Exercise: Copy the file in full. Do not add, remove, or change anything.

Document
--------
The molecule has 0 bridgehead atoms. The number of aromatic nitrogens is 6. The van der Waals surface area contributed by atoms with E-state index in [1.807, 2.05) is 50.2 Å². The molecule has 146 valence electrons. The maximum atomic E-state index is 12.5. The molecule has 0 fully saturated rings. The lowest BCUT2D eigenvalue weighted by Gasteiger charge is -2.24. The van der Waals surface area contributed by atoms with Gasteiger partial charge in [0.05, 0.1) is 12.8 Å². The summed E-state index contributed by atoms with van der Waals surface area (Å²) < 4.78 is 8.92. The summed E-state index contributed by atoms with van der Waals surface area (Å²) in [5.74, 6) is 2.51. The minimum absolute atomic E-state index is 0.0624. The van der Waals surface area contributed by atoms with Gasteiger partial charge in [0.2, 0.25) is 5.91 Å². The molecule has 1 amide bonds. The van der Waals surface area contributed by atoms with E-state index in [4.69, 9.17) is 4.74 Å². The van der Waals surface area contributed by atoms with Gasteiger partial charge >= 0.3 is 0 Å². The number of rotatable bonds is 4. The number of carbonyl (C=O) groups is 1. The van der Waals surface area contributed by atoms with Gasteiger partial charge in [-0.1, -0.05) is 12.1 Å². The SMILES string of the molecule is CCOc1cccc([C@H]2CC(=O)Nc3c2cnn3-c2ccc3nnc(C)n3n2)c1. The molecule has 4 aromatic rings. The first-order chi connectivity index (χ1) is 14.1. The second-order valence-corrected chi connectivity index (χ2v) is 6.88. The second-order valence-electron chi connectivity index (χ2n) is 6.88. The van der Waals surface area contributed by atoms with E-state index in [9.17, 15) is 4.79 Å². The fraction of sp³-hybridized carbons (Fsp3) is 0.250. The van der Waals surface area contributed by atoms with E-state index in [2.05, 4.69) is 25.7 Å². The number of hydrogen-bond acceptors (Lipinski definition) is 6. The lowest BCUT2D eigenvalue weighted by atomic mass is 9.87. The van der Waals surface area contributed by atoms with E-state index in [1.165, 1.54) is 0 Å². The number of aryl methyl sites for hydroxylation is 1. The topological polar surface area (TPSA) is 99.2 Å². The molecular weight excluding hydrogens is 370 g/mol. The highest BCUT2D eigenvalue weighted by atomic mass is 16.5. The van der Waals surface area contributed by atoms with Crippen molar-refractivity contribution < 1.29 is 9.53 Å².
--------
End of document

The molecule has 0 bridgehead atoms. The number of aromatic nitrogens is 6. The van der Waals surface area contributed by atoms with E-state index in [1.807, 2.05) is 50.2 Å². The molecule has 146 valence electrons. The maximum atomic E-state index is 12.5. The molecule has 0 fully saturated rings. The lowest BCUT2D eigenvalue weighted by Gasteiger charge is -2.24. The van der Waals surface area contributed by atoms with Gasteiger partial charge in [0.05, 0.1) is 12.8 Å². The summed E-state index contributed by atoms with van der Waals surface area (Å²) < 4.78 is 8.92. The summed E-state index contributed by atoms with van der Waals surface area (Å²) in [5.74, 6) is 2.51. The minimum absolute atomic E-state index is 0.0624. The van der Waals surface area contributed by atoms with Gasteiger partial charge in [0.2, 0.25) is 5.91 Å². The molecule has 1 amide bonds. The van der Waals surface area contributed by atoms with E-state index in [4.69, 9.17) is 4.74 Å². The van der Waals surface area contributed by atoms with Gasteiger partial charge >= 0.3 is 0 Å². The number of rotatable bonds is 4. The number of carbonyl (C=O) groups is 1. The van der Waals surface area contributed by atoms with Gasteiger partial charge in [-0.1, -0.05) is 12.1 Å². The SMILES string of the molecule is CCOc1cccc([C@H]2CC(=O)Nc3c2cnn3-c2ccc3nnc(C)n3n2)c1. The molecule has 4 aromatic rings. The first-order chi connectivity index (χ1) is 14.1. The second-order valence-corrected chi connectivity index (χ2v) is 6.88. The second-order valence-electron chi connectivity index (χ2n) is 6.88. The van der Waals surface area contributed by atoms with E-state index in [9.17, 15) is 4.79 Å². The fraction of sp³-hybridized carbons (Fsp3) is 0.250. The van der Waals surface area contributed by atoms with E-state index in [2.05, 4.69) is 25.7 Å². The number of hydrogen-bond acceptors (Lipinski definition) is 6. The lowest BCUT2D eigenvalue weighted by atomic mass is 9.87. The van der Waals surface area contributed by atoms with E-state index in [1.165, 1.54) is 0 Å². The number of aryl methyl sites for hydroxylation is 1. The topological polar surface area (TPSA) is 99.2 Å². The molecular weight excluding hydrogens is 370 g/mol. The highest BCUT2D eigenvalue weighted by atomic mass is 16.5. The van der Waals surface area contributed by atoms with Crippen molar-refractivity contribution < 1.29 is 9.53 Å².